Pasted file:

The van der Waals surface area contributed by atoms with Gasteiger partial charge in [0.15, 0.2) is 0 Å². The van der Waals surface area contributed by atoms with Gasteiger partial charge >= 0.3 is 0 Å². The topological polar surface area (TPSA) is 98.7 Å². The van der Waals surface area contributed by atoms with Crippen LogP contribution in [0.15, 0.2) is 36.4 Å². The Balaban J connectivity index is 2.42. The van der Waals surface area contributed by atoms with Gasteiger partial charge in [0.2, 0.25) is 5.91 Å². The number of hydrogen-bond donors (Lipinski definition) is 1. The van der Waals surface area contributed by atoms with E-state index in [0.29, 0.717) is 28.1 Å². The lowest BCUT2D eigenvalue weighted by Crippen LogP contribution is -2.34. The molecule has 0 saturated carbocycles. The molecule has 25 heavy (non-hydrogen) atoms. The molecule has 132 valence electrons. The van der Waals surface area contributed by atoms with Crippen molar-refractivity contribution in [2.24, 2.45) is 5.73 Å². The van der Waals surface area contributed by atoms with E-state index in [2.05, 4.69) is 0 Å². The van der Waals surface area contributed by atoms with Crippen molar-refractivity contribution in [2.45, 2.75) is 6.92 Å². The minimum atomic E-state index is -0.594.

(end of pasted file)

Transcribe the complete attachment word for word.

The van der Waals surface area contributed by atoms with Gasteiger partial charge in [0.15, 0.2) is 0 Å². The van der Waals surface area contributed by atoms with Gasteiger partial charge >= 0.3 is 0 Å². The topological polar surface area (TPSA) is 98.7 Å². The van der Waals surface area contributed by atoms with Crippen LogP contribution in [0.15, 0.2) is 36.4 Å². The Balaban J connectivity index is 2.42. The van der Waals surface area contributed by atoms with Gasteiger partial charge in [0.2, 0.25) is 5.91 Å². The number of hydrogen-bond donors (Lipinski definition) is 1. The van der Waals surface area contributed by atoms with E-state index in [0.29, 0.717) is 28.1 Å². The lowest BCUT2D eigenvalue weighted by Crippen LogP contribution is -2.34. The molecule has 0 saturated carbocycles. The molecule has 25 heavy (non-hydrogen) atoms. The molecule has 132 valence electrons. The van der Waals surface area contributed by atoms with Crippen molar-refractivity contribution in [2.24, 2.45) is 5.73 Å². The van der Waals surface area contributed by atoms with E-state index in [2.05, 4.69) is 0 Å². The van der Waals surface area contributed by atoms with Crippen molar-refractivity contribution in [2.45, 2.75) is 6.92 Å². The minimum atomic E-state index is -0.594.